In Q1 of 2016, Chromebooks outsold all Mac computers combined — iMac, MacBook Air, MacBook Pro, Mac Mini, Mac Pro — for the first time ever in the U.S. That’s big news, and the sales sit squarely on a growing relationship with school systems, specifically in grades K-12. Schools love Chromebooks because they’re affordable, transferable and simple to use: any student with a Gmail account can log into one, store work in the Cloud, log out and pass it to the next student. But the simple nature of the device — each running Chrome OS with little onboard storage and RAM, and requiring a wi-fi connection to work since it’s essentially just a web browser — has led the tech industry to view it as less than a “real laptop.” (Tim Cook hasn’t spared his thoughts.)
Samsung aims to change that perception with the Chromebook Plus ($449), arriving February 2017, and the Samsung Chromebook Pro ($549), arriving April 2017. The two are similar; the only differences are processors (the Pro runs an Intel Core M3; the Plus, Intel ARM), colorways and price. Together they embody a new initiative for Chromebooks: to take down the iPad Pro, Surface Pro 4, and lightweight laptops.
Together they embody a new initiative for Chromebooks: to take down the iPad Pro, Surface Pro 4, and lightweight laptops.
So is 2017 the year to buy a Chromebook? After testing the Samsung Chromebook Pro for a few weeks, my answer is yes — with a few conditions.
Chromebooks of late have enjoyed the benefit of Android app support — a big move for app users, a.k.a. everyone — and Samsung’s latest offerings are the first to be built “from the ground up” with apps in mind. This trait makes the Pro and Plus more versatile; you can use them more like a smartphone or a laptop if the app supports offline use. And, if you’re an Android user, you can sync with apps like Google Hangouts, Messenger or WhatsApp for calls and messages with friends — within the app, rather than being stuck to the apps’ web counterpart.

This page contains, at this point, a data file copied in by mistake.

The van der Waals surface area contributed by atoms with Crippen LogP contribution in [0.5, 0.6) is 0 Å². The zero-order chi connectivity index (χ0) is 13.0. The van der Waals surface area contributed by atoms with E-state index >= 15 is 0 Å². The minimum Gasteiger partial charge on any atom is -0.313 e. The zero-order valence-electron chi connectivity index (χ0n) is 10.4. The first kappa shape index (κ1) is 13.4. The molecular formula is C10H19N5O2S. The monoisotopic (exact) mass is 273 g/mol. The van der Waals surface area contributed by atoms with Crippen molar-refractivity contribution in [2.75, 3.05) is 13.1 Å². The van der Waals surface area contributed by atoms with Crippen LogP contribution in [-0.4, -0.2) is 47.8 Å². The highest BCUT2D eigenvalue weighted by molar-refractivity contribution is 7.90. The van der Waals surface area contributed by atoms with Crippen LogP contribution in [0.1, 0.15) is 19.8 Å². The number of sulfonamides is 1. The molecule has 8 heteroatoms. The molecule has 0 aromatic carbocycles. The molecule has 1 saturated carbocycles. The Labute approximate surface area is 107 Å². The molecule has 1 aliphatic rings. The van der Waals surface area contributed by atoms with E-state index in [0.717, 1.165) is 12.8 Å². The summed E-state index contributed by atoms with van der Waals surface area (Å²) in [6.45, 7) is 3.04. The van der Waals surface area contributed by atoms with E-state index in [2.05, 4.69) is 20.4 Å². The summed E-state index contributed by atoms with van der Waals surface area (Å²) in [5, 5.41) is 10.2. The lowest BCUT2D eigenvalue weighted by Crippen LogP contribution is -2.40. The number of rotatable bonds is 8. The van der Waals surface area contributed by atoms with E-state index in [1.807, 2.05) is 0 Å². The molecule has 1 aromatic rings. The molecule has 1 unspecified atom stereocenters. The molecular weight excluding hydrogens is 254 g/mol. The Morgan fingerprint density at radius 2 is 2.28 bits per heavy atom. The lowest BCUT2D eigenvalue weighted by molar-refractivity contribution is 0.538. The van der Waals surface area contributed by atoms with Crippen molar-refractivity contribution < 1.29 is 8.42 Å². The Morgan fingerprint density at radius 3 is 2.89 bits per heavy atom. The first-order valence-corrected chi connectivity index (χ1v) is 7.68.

The Pro and Plus are further distinguished by their stylus, which is very similar to the Note line’s S Pen. The stylus slots into the Chromebook (unlike the Microsoft Surface Pro 4’s stylus, which magnetically clips to the side) and helps you write quick notes in Google Keep or draw in ArtCanvas. The stylus can also help with basic screen control and other simple functions, and the Chromebook’s “laser pen” feature lets you move the cursor by simply pointing the pen at the screen from a distance.
All Chromebooks sacrifice power for price, and the Chromebook Pro is no different. If you regularly upload and/or edit high-res photos, this will not replace your desktop computer. (Note: Adobe will have compatible Photoshop and Lightroom apps, but don’t expect them to be as functionally robust as their respective desktop versions.) Serious gaming and extended offline use are also out of the question. That doesn’t mean the Chromebook Pro isn’t fast or competent; it’s just focused. Web browsing is fantastic, and working within the G Suite online is accommodating for most people (myself included). Add apps, and 95 percent of my work is handled.
The downsides come in the hardware itself. Even though the Samsung Chromebook Pro is on the high end for its space (you can find Chromebooks starting at around $200), it still feels cheap compared to a MacBook. I was frustrated by the keyboard (it’s small) and how hard I had to press down on the trackpad (also small) for it to respond. The display, on the plus side, is beautiful, with almost as high a resolution a Macbook Pro (2400 x 1600, compared to 2560×1600).
So who is this Chromebook for? Dieter Bohn, executive editor at The Verge, called Chromebooks great secondary computers for most people on Recode‘s Too Embarrassed to Ask podcast (which is worth a listen). The Pro, however, expands that definition. It’s ideal for people comfortable with Android and in the market for a new affordable laptop. If you use an iPhone but you’re not knee-deep in the App Store, it’s great for you, too. Chances are you’re familiar with Google Chrome — seeing as over 50 percent of Americans use it as their primary web browser — and the G Suite.
The most important consideration is whether you can easily ensure constant wi-fi availability. You can use certain apps offline — games like Alto’s Adventure or Asphalt 8, for instance — but you won’t be able to share files in Google Docs or send emails in Gmail until connected to wi-fi.
Otherwise, unless you’re a creative professional, the Chromebook Pro will probably work for you as well as any lightweight laptop or premium tablet — it might even exceed your expectations, without exceeding your budget.
Samsung’s Chromebook Plus and Pro only differ in their processors, price and color. The Plus will be silver. The Pro will be black. We tested a pre-production model, which is why our Pro is silver, not black. If you’re deciding between the two, go with the Pro, especially if this is going to be your primary laptop. The processor makes a big difference in terms of load times and ability to multitask.